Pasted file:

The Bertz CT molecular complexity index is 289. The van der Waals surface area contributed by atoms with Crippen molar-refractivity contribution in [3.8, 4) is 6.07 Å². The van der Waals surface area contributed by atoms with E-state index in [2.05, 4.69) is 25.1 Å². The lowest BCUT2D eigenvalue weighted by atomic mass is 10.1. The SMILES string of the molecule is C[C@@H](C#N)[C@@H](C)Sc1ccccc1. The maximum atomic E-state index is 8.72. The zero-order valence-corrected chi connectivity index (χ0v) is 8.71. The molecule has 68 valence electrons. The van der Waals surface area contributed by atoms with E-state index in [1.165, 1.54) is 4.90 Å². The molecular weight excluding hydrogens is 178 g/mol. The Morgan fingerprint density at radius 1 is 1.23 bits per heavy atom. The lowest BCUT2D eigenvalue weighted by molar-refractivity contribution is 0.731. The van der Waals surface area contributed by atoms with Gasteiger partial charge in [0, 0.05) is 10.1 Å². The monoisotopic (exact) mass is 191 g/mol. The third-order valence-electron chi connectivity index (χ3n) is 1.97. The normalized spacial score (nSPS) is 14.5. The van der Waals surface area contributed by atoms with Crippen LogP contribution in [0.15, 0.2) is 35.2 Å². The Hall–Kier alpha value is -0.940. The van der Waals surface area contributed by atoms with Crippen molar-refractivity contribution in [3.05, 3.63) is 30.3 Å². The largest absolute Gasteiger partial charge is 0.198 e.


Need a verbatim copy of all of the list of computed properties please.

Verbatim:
The Bertz CT molecular complexity index is 289. The van der Waals surface area contributed by atoms with Crippen molar-refractivity contribution in [3.8, 4) is 6.07 Å². The van der Waals surface area contributed by atoms with E-state index in [2.05, 4.69) is 25.1 Å². The lowest BCUT2D eigenvalue weighted by atomic mass is 10.1. The SMILES string of the molecule is C[C@@H](C#N)[C@@H](C)Sc1ccccc1. The maximum atomic E-state index is 8.72. The zero-order valence-corrected chi connectivity index (χ0v) is 8.71. The molecule has 68 valence electrons. The van der Waals surface area contributed by atoms with E-state index in [1.165, 1.54) is 4.90 Å². The molecular weight excluding hydrogens is 178 g/mol. The Morgan fingerprint density at radius 1 is 1.23 bits per heavy atom. The lowest BCUT2D eigenvalue weighted by molar-refractivity contribution is 0.731. The van der Waals surface area contributed by atoms with Gasteiger partial charge in [0, 0.05) is 10.1 Å². The monoisotopic (exact) mass is 191 g/mol. The third-order valence-electron chi connectivity index (χ3n) is 1.97. The normalized spacial score (nSPS) is 14.5. The van der Waals surface area contributed by atoms with Crippen LogP contribution in [0.15, 0.2) is 35.2 Å². The Hall–Kier alpha value is -0.940. The van der Waals surface area contributed by atoms with Crippen molar-refractivity contribution in [3.05, 3.63) is 30.3 Å². The largest absolute Gasteiger partial charge is 0.198 e.